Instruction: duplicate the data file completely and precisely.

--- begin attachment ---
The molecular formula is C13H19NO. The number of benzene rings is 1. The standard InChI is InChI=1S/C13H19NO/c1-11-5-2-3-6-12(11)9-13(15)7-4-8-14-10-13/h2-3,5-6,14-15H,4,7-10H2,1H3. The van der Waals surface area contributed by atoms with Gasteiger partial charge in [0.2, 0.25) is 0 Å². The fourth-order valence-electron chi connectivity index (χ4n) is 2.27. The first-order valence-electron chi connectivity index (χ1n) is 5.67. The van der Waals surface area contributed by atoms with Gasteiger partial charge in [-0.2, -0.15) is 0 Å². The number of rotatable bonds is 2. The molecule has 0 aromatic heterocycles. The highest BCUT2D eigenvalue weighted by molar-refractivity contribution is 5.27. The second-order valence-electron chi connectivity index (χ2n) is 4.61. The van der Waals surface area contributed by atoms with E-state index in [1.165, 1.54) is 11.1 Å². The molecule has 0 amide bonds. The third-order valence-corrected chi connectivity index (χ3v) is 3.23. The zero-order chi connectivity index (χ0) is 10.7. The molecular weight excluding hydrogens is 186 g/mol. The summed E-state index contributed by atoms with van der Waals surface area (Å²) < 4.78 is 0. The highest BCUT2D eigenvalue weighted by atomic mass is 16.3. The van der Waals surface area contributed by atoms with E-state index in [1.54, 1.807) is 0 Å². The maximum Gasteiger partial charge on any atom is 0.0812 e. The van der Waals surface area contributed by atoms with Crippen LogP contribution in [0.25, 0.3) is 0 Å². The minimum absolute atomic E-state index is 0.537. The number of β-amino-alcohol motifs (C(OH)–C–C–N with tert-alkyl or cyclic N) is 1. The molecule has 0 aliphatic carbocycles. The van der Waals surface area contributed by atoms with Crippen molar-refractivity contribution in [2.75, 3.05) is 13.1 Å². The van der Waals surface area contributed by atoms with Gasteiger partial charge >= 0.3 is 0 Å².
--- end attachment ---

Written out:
The molecular formula is C13H19NO. The number of benzene rings is 1. The standard InChI is InChI=1S/C13H19NO/c1-11-5-2-3-6-12(11)9-13(15)7-4-8-14-10-13/h2-3,5-6,14-15H,4,7-10H2,1H3. The van der Waals surface area contributed by atoms with Gasteiger partial charge in [0.2, 0.25) is 0 Å². The fourth-order valence-electron chi connectivity index (χ4n) is 2.27. The first-order valence-electron chi connectivity index (χ1n) is 5.67. The van der Waals surface area contributed by atoms with Gasteiger partial charge in [-0.2, -0.15) is 0 Å². The number of rotatable bonds is 2. The molecule has 0 aromatic heterocycles. The highest BCUT2D eigenvalue weighted by molar-refractivity contribution is 5.27. The second-order valence-electron chi connectivity index (χ2n) is 4.61. The van der Waals surface area contributed by atoms with E-state index in [1.165, 1.54) is 11.1 Å². The molecule has 0 amide bonds. The third-order valence-corrected chi connectivity index (χ3v) is 3.23. The zero-order chi connectivity index (χ0) is 10.7. The molecular weight excluding hydrogens is 186 g/mol. The summed E-state index contributed by atoms with van der Waals surface area (Å²) < 4.78 is 0. The highest BCUT2D eigenvalue weighted by atomic mass is 16.3. The van der Waals surface area contributed by atoms with E-state index in [1.54, 1.807) is 0 Å². The maximum Gasteiger partial charge on any atom is 0.0812 e. The van der Waals surface area contributed by atoms with Crippen LogP contribution in [0.25, 0.3) is 0 Å². The minimum absolute atomic E-state index is 0.537. The number of β-amino-alcohol motifs (C(OH)–C–C–N with tert-alkyl or cyclic N) is 1. The molecule has 0 aliphatic carbocycles. The van der Waals surface area contributed by atoms with Crippen molar-refractivity contribution in [2.75, 3.05) is 13.1 Å². The van der Waals surface area contributed by atoms with Gasteiger partial charge >= 0.3 is 0 Å².